Turned up – Tuned out

image-Reg_Turned-up

Hearing loss a growing problem among youth.

High volume and prolonged headphone use can damage your hearing, medical experts say.

Nearly 1 in 5 U.S. teens suffer from the same degree of hearing loss as adults in their 50s and 60s, according to the American Medical Association.

Students seem to be turning deaf ears to the many warnings from experts.

“My iPod is my best friend, it goes with me anywhere,” said Carlos Garcia, a Santa Ana College student. “It’s small, easy to carry around and most important, I can listen to music any time.”

Noise above 110 decibels can cause damage to nerve cells delivering electrical signals from the ears to the brain, according to a studyby University of Leicesterin the U.K.

Jet engines operate at about 110 decibels, the same volume as an MP3 player at nearly full blast. And damage can occur after 30 minutes of exposure per day, medical experts say.

Many students choose to listen to their favorite tunes as loud as 120 decibels despite these warnings.

Samantha Cervantes is another Santa Ana College student who frequently listens to music on her iPhone.

“I use my headphones every day” she said, and especially between classes. “Listening to my favorite music is a great way of distraction.”

Samantha is aware of the high risks that loud music might bring to her hearing, so she is careful with the dial.

“Most of the times I try to keep the volume low. My hearing might be affected and others don’t need to know what I’m listening to.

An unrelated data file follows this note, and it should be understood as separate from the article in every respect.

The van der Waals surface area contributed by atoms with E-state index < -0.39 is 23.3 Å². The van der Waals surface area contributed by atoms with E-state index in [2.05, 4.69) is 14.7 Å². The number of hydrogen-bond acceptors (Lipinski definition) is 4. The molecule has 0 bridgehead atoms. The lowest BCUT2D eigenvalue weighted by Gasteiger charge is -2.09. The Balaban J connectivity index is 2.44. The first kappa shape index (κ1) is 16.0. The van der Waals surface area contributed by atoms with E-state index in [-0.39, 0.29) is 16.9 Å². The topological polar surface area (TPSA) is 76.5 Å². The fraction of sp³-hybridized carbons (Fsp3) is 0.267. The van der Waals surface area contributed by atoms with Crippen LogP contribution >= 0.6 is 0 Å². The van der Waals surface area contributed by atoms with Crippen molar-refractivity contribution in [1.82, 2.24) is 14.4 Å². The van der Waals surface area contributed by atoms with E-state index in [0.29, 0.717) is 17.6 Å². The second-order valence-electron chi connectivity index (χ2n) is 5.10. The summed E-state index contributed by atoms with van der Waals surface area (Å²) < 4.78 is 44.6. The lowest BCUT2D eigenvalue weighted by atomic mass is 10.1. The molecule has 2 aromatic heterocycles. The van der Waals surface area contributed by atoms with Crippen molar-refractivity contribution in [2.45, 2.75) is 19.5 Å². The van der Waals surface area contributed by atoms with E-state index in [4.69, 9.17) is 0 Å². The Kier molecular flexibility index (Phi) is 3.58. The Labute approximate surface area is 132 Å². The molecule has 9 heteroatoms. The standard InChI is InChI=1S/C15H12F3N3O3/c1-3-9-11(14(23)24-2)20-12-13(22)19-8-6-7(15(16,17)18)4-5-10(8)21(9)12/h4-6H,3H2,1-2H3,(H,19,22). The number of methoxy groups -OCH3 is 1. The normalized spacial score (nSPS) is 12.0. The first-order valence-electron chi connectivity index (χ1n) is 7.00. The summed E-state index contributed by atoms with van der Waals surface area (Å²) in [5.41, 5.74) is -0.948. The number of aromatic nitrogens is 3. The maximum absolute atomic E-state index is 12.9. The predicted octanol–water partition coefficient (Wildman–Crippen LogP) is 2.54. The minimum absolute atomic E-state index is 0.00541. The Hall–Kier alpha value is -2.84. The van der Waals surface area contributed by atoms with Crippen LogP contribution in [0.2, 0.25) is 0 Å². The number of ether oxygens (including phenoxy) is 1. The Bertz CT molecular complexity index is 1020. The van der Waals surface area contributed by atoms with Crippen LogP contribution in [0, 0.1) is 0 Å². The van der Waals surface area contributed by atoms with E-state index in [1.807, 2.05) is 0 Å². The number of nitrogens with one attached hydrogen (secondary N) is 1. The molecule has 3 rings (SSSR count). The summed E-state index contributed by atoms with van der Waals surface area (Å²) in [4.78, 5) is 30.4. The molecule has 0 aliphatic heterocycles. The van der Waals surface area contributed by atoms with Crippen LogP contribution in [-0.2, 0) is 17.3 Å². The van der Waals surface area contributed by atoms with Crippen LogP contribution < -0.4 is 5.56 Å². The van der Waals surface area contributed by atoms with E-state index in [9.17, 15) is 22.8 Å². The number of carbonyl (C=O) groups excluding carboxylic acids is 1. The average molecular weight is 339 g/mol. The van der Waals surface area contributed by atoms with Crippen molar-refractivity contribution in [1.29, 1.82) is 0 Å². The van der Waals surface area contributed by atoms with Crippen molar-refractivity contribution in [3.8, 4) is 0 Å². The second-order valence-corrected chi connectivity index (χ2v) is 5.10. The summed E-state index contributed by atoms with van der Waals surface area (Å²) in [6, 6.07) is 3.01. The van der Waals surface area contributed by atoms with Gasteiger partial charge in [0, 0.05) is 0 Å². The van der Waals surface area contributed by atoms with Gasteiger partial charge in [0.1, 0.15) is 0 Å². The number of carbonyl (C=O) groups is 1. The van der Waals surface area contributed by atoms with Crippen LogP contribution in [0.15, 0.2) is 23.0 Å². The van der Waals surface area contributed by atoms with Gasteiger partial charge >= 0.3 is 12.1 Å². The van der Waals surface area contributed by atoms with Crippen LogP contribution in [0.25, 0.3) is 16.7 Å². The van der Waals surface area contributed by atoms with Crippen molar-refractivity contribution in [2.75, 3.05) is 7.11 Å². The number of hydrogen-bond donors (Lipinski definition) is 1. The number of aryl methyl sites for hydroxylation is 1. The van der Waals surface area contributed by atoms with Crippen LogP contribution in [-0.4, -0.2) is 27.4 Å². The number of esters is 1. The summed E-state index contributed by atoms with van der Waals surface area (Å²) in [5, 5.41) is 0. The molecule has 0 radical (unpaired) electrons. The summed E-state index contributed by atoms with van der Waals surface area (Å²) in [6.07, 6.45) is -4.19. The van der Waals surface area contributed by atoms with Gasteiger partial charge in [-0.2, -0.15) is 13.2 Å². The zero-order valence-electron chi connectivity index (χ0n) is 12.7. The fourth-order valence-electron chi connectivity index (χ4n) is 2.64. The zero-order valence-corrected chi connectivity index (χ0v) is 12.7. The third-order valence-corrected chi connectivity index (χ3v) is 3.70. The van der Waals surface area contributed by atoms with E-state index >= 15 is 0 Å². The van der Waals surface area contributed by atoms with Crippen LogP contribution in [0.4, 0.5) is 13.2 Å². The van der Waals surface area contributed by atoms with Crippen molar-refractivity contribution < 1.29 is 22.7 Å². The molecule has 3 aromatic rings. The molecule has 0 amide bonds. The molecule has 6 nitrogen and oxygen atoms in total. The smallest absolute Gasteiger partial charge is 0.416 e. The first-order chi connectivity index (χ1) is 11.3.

READ MORE:  First President's Town Hall of the semester

At the gym I do bump up the volume.”

But not everyone is as careful as Samantha. Other students occasionally make exceptions and bump their tunes.

“Loud, clear music without any outside noise is one of the best things I enjoy,” said Garcia, adding, “I don’t think I have any hearing loss problems, I can hear perfectly fine when I don’t use my headphones.”

But hearing loss does not occur overnight.

“The type of hearing loss due to headphone use is typically gradual, cumulative and without obvious warning signs,” said James Foy, a pediatrician specializing in children’s health, adding that “the type of hearing loss caused by over exposure to very loud noise is irreversible, making prevention paramount.”

BY THE NUMBERS

Source: Center for Hearing and Communication.

  • 38 – Millions of Americans with significant hearing loss.
  • 15 – Percent of 6 to 19 year olds with hearing loss in at least one ear.
  • 7 – Number of years most wait before seeking help.

Leave a Reply